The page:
Demand for Electricity in Columbia Rising
Tuesday, the League of Women Voters held a gathering to figure out how to provide future power cheaply. Demand for electricity in Columbia is on the rise.
"Our supply situation is such that over the next four or five years we're gonna start needing additional capacity to meet the requirements of the city," said Dan Dasho, director of Columbia Light and Water.
The League of Women Voters held a forum to discuss options to fill the gap.
"We want to inform the people about the various sources, both conventional and renewable that might be used to meet Columbia's future needs," said Win Colwill of the League of Women Voters.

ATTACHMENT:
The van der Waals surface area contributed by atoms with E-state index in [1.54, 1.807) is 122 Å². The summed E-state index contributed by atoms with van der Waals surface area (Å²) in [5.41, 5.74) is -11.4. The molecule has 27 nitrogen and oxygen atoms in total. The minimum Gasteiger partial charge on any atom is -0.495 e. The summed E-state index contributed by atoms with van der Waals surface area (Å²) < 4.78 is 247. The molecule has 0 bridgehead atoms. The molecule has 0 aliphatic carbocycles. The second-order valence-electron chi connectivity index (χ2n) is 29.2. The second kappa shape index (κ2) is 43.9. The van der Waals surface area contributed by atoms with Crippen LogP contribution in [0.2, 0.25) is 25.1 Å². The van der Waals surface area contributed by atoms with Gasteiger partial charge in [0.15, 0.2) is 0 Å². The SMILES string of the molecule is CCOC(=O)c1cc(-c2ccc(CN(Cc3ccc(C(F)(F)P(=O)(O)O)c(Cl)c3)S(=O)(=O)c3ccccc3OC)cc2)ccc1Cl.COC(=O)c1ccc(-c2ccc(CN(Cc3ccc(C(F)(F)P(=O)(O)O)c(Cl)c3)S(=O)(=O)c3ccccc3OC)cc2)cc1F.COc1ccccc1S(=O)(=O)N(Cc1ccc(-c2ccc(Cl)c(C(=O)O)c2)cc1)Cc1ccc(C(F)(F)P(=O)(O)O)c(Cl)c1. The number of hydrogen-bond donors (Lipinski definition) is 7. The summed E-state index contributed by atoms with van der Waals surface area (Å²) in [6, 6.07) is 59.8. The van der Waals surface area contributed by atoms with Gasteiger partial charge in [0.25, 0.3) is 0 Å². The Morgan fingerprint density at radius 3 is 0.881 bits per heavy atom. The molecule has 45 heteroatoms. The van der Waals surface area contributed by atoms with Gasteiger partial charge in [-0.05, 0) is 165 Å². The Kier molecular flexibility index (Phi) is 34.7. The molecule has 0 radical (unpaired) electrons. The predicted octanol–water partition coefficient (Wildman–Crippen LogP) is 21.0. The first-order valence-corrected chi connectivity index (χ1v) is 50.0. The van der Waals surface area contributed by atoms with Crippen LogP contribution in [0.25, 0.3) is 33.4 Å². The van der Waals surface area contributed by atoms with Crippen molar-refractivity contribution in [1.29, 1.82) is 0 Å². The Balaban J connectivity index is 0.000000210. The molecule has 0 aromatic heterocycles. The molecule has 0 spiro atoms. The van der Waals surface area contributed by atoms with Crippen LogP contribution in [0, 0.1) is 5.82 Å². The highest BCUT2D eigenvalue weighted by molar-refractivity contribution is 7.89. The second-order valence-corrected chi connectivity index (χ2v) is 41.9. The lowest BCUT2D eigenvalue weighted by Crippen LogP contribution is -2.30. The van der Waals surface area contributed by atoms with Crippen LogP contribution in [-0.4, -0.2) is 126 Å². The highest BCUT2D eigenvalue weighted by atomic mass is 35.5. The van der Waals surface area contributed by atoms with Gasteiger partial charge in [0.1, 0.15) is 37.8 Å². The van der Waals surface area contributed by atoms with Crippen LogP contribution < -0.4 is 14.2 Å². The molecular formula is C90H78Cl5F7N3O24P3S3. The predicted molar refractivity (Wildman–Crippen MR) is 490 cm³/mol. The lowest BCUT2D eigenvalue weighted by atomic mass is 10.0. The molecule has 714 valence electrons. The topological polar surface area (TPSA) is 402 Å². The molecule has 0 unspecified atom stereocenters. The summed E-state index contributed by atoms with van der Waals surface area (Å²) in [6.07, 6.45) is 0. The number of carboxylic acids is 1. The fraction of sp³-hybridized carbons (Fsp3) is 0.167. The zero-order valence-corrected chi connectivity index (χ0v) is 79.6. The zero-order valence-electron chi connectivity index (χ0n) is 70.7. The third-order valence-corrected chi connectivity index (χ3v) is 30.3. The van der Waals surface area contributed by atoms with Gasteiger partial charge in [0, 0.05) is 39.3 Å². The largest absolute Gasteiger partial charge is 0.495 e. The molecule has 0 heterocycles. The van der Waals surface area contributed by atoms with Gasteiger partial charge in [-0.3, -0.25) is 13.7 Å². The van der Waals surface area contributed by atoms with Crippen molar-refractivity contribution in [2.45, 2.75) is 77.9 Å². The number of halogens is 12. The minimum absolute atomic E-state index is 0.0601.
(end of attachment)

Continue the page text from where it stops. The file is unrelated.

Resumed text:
Those sources could include expanding generating power at Columbia's municipal plant, or buying a share in a plant somewhere else.
Dasho said the easiest solution is for Columbians to just turn off the lights.
"If we can get everybody to reduce their energy usage by 2%, we could lower our demand 5 megawatts, and just on a demand savings look at $600,000 a year in savings," said Dasho.
Another possibility is renewable energy.
"If it is cost competitive to buy more renewables than what is on the ordinance, we will definitely do that," Dasho said.
He said that he expects prices on things like wind power will continue to drop. Columbians voted last year to require some power to come from renewable sources. Dasho said that Columbia already is moving to fill that requirement by generating power using landfill gasses.
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